So far, around 60 players from the men’s professional tennis tour have taken part in an anonymous online survey into LGBTQ issues that ATP CEO Massimo Calvelli calls part of a “larger initiative” to to create “an environment for players and staff that is inclusive, that is diverse and that is very safe and welcoming.
“Statistically it’s a little unusual that you don’t have players on the ATP Tour who are openly gay. We thought, in today’s world, this is one area where it’s worth taking a proactive approach – and what better way to do it than trying to get a feel for where we are. we’re in today, ”Calvelli said in a video interview with The Associated Press this week. “Are there any obstacles? Is there something in terms of culture, behaviors, attitudes that put people in a position where they are not comfortable being open? “
A link to more than 30 questions was emailed to around 500 singles and 250 doubles players in August, and the tour plans to close the investigation in late September, the ATP spokesperson said, Mark Epps.
The tour also sought volunteers for one-on-one interviews.
The survey was created after ATP contacted Pride Sports, a UK-based group whose website says it works “to tackle homophobia, biphobia and transphobia in sport and improve access to sport for LGBT + people.”
Pride Sports enlisted researchers from Monash University in Melbourne, Australia to help develop the survey.
“We have never had a circumstance where a sport has approached us,” said Erik Denison, behavioral science researcher at Monash. “It’s always the other way around, when the LGBT community has taken up sport and said, ‘You have to do something about this problem’ and (sport has been)… dragged along on the journey. Or sport has a crisis.
His description of the ATP approach: “Hey, we want to do more than just set up rainbows. We actually want to figure out what needs to be done to be meaningful and lead to change. “
“I don’t think anyone denies that homophobia is a problem in tennis, like it is in any sport,” Denison said.
Rarely do male athletes on U.S. professional teams come out publicly while they are active. In June, the defensive end of the Las Vegas Raiders Carl Nassib became the first NFL player do this. No active NHL player has, although one Nashville Predators prospect done in July.
NBA player Jason Collins came out shortly after that league’s 2013 season ended, then played the following year before retiring. Billy Bean came out after retiring as a baseball player; he now works for Major League Baseball as a vice president and ambassador for inclusion.
Denison said the ATP investigation itself can help shift the culture, as it gets players to consider topics they might not otherwise have.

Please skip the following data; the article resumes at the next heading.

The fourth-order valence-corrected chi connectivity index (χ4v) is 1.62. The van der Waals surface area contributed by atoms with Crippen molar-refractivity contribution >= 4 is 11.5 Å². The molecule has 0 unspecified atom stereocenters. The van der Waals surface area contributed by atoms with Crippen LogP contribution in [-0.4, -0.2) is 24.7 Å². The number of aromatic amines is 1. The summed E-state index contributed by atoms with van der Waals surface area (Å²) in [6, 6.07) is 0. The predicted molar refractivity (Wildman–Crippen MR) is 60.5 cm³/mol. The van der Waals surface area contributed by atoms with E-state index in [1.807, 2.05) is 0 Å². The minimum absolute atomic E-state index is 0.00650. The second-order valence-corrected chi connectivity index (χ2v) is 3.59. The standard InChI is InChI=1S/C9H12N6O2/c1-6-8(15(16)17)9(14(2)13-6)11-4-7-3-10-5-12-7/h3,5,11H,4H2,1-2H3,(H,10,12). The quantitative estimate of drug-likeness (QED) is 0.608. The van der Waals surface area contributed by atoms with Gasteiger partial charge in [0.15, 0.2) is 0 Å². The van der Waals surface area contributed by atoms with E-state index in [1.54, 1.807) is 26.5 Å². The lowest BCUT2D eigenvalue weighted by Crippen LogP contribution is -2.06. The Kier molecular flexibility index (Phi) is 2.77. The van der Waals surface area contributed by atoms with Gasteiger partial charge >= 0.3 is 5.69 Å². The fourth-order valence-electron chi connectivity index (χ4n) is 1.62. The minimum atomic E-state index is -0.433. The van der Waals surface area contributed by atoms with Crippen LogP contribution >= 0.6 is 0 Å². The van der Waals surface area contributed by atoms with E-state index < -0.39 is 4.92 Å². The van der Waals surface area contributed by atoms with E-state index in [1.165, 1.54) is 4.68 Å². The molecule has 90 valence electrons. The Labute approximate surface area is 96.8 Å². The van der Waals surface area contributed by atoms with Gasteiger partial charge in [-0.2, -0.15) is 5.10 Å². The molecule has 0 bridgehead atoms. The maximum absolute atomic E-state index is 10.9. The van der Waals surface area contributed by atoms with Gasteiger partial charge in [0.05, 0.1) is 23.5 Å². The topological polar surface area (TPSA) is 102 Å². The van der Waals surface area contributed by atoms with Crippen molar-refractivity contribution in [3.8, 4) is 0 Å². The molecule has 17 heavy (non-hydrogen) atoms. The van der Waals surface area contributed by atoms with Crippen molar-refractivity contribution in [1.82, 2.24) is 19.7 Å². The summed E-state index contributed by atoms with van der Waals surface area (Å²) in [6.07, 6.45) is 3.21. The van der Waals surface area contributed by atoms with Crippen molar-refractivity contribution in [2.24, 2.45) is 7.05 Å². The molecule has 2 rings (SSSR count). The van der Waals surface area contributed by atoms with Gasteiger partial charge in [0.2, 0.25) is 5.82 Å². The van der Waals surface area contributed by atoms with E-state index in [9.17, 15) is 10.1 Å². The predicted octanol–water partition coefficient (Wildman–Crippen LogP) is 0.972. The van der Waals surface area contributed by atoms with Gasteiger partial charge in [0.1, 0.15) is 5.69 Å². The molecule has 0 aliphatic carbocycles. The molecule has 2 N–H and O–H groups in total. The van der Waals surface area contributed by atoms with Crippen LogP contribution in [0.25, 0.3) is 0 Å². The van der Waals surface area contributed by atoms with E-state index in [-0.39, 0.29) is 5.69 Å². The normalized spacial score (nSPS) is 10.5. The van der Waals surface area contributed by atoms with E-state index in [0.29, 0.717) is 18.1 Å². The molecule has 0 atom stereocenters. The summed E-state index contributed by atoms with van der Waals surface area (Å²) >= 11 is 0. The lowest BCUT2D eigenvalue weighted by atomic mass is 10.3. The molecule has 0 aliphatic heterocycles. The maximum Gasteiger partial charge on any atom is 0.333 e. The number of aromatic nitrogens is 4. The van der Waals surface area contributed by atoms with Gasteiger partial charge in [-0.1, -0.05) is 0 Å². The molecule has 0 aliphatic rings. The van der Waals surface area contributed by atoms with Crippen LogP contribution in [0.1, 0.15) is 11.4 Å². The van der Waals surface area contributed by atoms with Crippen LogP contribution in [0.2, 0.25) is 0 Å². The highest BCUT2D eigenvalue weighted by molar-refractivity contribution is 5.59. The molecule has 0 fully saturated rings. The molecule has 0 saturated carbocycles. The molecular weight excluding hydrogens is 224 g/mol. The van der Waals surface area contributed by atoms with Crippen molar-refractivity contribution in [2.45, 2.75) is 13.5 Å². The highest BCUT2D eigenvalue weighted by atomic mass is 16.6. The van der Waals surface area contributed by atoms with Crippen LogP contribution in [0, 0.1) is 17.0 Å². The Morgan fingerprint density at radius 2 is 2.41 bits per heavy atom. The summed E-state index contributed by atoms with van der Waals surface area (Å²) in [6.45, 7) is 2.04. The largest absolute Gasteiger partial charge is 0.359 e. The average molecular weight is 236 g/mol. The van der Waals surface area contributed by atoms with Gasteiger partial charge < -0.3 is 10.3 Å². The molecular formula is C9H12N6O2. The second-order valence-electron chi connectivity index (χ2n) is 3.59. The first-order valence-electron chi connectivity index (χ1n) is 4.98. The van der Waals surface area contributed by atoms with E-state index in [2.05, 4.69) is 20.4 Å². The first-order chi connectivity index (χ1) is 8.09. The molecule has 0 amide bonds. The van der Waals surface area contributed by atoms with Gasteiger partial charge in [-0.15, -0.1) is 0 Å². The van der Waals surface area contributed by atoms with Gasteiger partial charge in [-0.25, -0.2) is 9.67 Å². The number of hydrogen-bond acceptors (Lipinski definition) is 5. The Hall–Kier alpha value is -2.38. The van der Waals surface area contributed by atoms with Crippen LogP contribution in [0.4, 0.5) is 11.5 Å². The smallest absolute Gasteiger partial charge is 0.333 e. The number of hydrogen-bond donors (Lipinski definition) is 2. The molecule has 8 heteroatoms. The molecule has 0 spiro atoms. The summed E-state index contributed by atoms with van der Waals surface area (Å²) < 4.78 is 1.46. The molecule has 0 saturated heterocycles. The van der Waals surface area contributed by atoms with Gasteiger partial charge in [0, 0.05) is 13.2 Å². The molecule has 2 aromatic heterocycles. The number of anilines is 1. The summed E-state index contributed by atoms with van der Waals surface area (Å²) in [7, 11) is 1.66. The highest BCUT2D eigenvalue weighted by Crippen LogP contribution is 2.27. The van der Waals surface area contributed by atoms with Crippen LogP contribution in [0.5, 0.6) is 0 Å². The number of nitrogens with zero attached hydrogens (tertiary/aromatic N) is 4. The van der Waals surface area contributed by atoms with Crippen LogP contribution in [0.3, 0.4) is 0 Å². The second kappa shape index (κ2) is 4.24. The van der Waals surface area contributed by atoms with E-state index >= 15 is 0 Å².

“I don’t know how many straight guys wake up,” he said, “and, while they’re brushing their teeth, think, ‘I wonder if gays are okay at tennis?’”
The ATP questionnaire includes links to research from the International Olympic Committee and the American Medical Society for Sports Medicine which, according to the survey, “found that everyone’s mental health and athletic performance can be negatively affected if a culture sport is not welcoming to homosexuals and bisexuals. . “
– Are you gay, bisexual, uncertain / other? … If you identify with one of the above, it will be extremely helpful to learn more about your experiences.
—How many ACTIVE professional male tennis players do you personally know who are gay?
—How much do you agree or disagree with the following statements: Jokes about other people’s race or ethnicity are normal in MALE tennis. … Gay jokes are normal in MEN tennis. … Jokes about women are normal in MALE tennis. … Sexuality is not important in MALE tennis. Gay people should keep this private. … Homophobia is a problem in professional men’s tennis.
—Why do you think a player who turns out to be gay would earn more, less or that much money from sponsors?
– What percentage of professional tennis players would be uncomfortable or reject a gay tennis player? Please be honest.
Other topics included which factors most contribute to the absence of openly gay professional male tennis players, whether the respondent agrees with ATP’s desire to ‘combat homophobia in sport’ and he “would publicly support a gay or bisexual tennis player.”
Once the results are collected, Denison said, Monash will forward the statistical analysis to Pride Sports, which will offer suggestions to ATP for programs it could adopt.
“We have to be open-minded,” Calvelli said of the tour. “Whatever recommendations are, we have to take them seriously. “
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